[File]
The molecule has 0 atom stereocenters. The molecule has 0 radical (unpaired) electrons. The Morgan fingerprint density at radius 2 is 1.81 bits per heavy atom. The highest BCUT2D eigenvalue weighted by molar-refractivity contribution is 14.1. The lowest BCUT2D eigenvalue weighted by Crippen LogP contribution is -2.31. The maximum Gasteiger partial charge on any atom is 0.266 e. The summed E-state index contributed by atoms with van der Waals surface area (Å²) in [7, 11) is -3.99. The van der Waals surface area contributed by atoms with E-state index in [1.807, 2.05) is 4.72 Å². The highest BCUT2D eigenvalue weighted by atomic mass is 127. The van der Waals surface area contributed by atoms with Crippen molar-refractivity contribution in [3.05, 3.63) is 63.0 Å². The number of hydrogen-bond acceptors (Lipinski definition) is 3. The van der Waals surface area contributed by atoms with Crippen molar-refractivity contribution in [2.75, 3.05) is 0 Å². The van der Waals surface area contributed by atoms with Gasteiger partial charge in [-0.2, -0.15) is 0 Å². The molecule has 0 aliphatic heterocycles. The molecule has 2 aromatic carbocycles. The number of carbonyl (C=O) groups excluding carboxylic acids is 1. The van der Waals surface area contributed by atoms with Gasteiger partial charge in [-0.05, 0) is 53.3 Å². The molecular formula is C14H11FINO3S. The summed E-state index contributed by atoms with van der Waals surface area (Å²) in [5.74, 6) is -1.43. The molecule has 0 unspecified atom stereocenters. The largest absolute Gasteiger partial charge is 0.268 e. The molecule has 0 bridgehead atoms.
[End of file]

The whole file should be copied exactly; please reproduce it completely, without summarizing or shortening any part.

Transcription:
The molecule has 0 atom stereocenters. The molecule has 0 radical (unpaired) electrons. The Morgan fingerprint density at radius 2 is 1.81 bits per heavy atom. The highest BCUT2D eigenvalue weighted by molar-refractivity contribution is 14.1. The lowest BCUT2D eigenvalue weighted by Crippen LogP contribution is -2.31. The maximum Gasteiger partial charge on any atom is 0.266 e. The summed E-state index contributed by atoms with van der Waals surface area (Å²) in [7, 11) is -3.99. The van der Waals surface area contributed by atoms with E-state index in [1.807, 2.05) is 4.72 Å². The highest BCUT2D eigenvalue weighted by atomic mass is 127. The van der Waals surface area contributed by atoms with Crippen molar-refractivity contribution in [3.05, 3.63) is 63.0 Å². The number of hydrogen-bond acceptors (Lipinski definition) is 3. The van der Waals surface area contributed by atoms with Crippen molar-refractivity contribution in [2.75, 3.05) is 0 Å². The van der Waals surface area contributed by atoms with Gasteiger partial charge in [-0.2, -0.15) is 0 Å². The molecule has 0 aliphatic heterocycles. The molecule has 2 aromatic carbocycles. The number of carbonyl (C=O) groups excluding carboxylic acids is 1. The van der Waals surface area contributed by atoms with Gasteiger partial charge in [-0.05, 0) is 53.3 Å². The molecular formula is C14H11FINO3S. The summed E-state index contributed by atoms with van der Waals surface area (Å²) in [5.74, 6) is -1.43. The molecule has 0 unspecified atom stereocenters. The largest absolute Gasteiger partial charge is 0.268 e. The molecule has 0 bridgehead atoms.